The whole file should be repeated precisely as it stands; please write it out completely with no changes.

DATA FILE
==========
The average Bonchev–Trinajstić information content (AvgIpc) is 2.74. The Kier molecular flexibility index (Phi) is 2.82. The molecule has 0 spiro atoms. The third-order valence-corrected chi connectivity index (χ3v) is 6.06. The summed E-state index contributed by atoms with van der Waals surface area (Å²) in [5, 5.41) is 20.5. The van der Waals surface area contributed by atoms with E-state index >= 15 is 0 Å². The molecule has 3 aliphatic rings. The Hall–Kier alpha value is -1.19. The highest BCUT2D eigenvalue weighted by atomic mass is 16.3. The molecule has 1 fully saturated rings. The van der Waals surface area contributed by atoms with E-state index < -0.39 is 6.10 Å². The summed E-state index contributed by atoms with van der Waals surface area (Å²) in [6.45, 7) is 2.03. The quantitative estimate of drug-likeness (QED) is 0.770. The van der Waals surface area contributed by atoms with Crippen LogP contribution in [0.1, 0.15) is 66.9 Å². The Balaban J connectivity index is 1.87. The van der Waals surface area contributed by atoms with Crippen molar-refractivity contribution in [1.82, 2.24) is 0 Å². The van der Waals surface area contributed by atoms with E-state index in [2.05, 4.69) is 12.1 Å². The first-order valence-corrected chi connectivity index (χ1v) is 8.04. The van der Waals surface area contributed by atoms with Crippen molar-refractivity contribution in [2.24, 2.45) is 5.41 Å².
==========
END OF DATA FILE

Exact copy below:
The average Bonchev–Trinajstić information content (AvgIpc) is 2.74. The Kier molecular flexibility index (Phi) is 2.82. The molecule has 0 spiro atoms. The third-order valence-corrected chi connectivity index (χ3v) is 6.06. The summed E-state index contributed by atoms with van der Waals surface area (Å²) in [5, 5.41) is 20.5. The van der Waals surface area contributed by atoms with E-state index >= 15 is 0 Å². The molecule has 3 aliphatic rings. The Hall–Kier alpha value is -1.19. The highest BCUT2D eigenvalue weighted by atomic mass is 16.3. The molecule has 1 fully saturated rings. The van der Waals surface area contributed by atoms with E-state index < -0.39 is 6.10 Å². The summed E-state index contributed by atoms with van der Waals surface area (Å²) in [6.45, 7) is 2.03. The quantitative estimate of drug-likeness (QED) is 0.770. The van der Waals surface area contributed by atoms with Crippen LogP contribution in [0.1, 0.15) is 66.9 Å². The Balaban J connectivity index is 1.87. The van der Waals surface area contributed by atoms with Crippen molar-refractivity contribution in [1.82, 2.24) is 0 Å². The van der Waals surface area contributed by atoms with E-state index in [2.05, 4.69) is 12.1 Å². The first-order valence-corrected chi connectivity index (χ1v) is 8.04. The van der Waals surface area contributed by atoms with Crippen molar-refractivity contribution in [2.24, 2.45) is 5.41 Å².